A forceful and highly opinionated woman who fled the Nazis and became an internationally renowned artist, futurist and sociologist had no trouble making her preferences clear—right up until the end, a Buffalo surrogate concluded in upholding an extensive donation of archives to a not-for-profit foundation.
“Magda had her good days and her not such good days in her last two months, but she was always able to make her wishes known,” Erie County Surrogate Barbara Howe (See Profile) found in Matter of McHale, 2008-1015/g. “More importantly, she was always able to make clear when she disagreed with something.”
“Magda” is the late Magda Cordell McHale, an early proponent and leader in futuristic thinking and artwork. McHale died near Buffalo in 2008, one month after making an inter vivos gift of her papers and artwork, and those of her late husband, artist John McHale, to their foundation.
John McHale’s children challenged the competency of their stepmother to make the gift, which was seemingly at odds with a will drafted a year earlier that bequeathed several artworks to the stepsons. Howe found the inter vivos gift valid and said the items gifted to the foundation are not part of McHale’s estate.
The matter centers on an iconic woman who fled from Hungary, a step ahead of the Nazi regime that murdered her parents and sister, and who found refuge and love in Palestine.
In Palestine, then Magda Lustigova met and married Frank Cordell, a prominent British composer and Big Band leader who was working for British intelligence during World War II. After the war, the Cordells moved to England, where they artistically collaborated with British modern artist John McHale.
The Cordells and McHale are credited with convening the avant-garde Independent Group of artists, authors, architects and critics and launching “This Is Tomorrow,” a famous exhibition at the Whitehall Art Gallery in London that mixed fine arts and commercial products and is credited with inspiring the British pop art movement.
Frank Cordell and Magda divorced and, in 1961, she married McHale. The McHales moved to the United States, immersing themselves in academia, associating with the likes of intellectual Buckminster Fuller and becoming active in the interdisciplinary and artistic movement known as futurism, records show. They dedicated themselves to sociological research, jointly wrote several books on futuristic trends and continued to produce artworks.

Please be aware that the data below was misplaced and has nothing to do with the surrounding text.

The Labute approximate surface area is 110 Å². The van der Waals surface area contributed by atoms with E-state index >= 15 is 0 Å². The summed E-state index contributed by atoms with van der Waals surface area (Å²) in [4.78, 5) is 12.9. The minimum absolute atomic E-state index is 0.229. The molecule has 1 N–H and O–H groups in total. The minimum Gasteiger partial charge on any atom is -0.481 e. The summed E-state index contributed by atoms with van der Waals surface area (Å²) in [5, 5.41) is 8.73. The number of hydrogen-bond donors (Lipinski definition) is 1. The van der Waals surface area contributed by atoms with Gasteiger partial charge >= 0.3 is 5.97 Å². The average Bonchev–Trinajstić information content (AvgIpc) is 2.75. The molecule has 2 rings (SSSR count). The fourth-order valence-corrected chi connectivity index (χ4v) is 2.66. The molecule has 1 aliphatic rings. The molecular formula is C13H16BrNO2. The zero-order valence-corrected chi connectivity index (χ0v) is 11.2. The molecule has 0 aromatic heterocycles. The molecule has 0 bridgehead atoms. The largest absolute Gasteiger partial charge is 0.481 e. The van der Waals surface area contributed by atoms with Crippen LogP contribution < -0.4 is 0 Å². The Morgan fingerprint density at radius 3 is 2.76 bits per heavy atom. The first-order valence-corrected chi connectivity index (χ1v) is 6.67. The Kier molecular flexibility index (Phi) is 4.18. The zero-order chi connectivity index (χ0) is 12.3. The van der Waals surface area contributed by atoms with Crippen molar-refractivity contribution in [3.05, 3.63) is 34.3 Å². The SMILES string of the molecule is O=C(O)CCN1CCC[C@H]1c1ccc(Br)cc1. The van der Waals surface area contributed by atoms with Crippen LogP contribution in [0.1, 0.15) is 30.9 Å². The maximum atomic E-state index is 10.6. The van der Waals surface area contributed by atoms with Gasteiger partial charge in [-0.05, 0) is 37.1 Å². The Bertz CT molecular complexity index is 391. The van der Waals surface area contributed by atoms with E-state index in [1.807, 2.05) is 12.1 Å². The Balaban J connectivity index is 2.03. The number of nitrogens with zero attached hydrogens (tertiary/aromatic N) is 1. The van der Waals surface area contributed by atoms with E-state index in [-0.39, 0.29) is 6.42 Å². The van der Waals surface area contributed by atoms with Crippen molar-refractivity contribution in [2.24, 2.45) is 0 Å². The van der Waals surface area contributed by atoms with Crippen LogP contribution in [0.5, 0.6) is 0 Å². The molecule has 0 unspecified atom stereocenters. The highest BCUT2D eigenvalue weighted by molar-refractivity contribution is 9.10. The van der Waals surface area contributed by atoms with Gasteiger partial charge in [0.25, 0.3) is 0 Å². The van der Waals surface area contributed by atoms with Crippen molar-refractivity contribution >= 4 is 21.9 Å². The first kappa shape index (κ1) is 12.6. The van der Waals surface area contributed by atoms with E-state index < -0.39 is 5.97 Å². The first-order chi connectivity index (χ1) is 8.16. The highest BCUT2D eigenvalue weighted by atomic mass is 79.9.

After John McHale died in 1978, Magda moved to Buffalo where she started the Center for Integrative Studies at the University at Buffalo and joined the faculty even though she did not have an advanced degree.
In a will executed in 2007, Magda bequeathed John McHale’s paintings to his sons and also directed that they could each select one of her paintings, with the remainder offered to the Albright-Knox Art Gallery in Buffalo, the Yale Center for British Art and the Tate Gallery in London.
However, a month before her death at the age of 86, McHale executed an “instrument of gift” that gave all of her papers, artworks and other materials, as well as those of John McHale, to a foundation she had established, the John McHale and Magda McHale Archives Inc.
The prime question before Howe was whether Magda McHale knew what she was doing when she gave her archives to the foundation as an inter vivos gift.
Howe said everyone agrees that McHale had a strong personality.
One professor with whom McHale worked described her as “dynamic, fascinating, curious…very creative, very difficult, very controlling,” according to the decision. A close friend said she was “vibrant and wonderful and opinionated and we argued a lot.” Two witnesses who visited McHale about a week before her death “indicated that Magda would make quite clear to them when they (or someone else with her) said something with which she disagreed, and at times Magda’s disagreement was displayed quite forcefully,” Howe noted.
A neurosurgeon who operated on McHale’s brain to relieve symptoms of hydrocephalus five weeks before she signed the “instrument of gift” testified that his patient was “impaired” when he last saw her about a month before her death. However, he also said his observation constituted only a “snapshot of time,” suggesting that someone who saw her more frequently would have a better handle on her mental competency.
Denise Kelleher, a close friend with whom McHale lived the last months of her life, said McHale was mentally sharp and said there is no question she understood the implications of the gift.
Howe said the sons couldn’t come close to meeting their high burden for establishing McHale’s incompetency.
“The overwhelming weight of the credible evidence—well beyond the ‘clear and convincing’ standard—establishes both intent and capacity,” Howe wrote. “[A]ll the credible evidence…establish[es] beyond question that Magda had the requisite intent and capacity on the day in question.”
Hugh Russ III, an attorney with Hodgson Russ in Buffalo that represents the foundation, said the ruling suggests that the inter vivos gift supersedes the will in which McHale bequeathed artwork to her stepsons.
“I imagine there will have to be a negotiated result,” Russ said. “By this decision, I think the foundation is entitled to all art of John McHale and Magda McHale, but I recognized that McHale family members will take the opposite position. I think we ought to be able to reach a negotiated settlement under which the foundation gets some of it, and the kids [receive some of the artwork] as well.”
James Boehler, an attorney in Rochester who represents the stepsons, was not available for comment.
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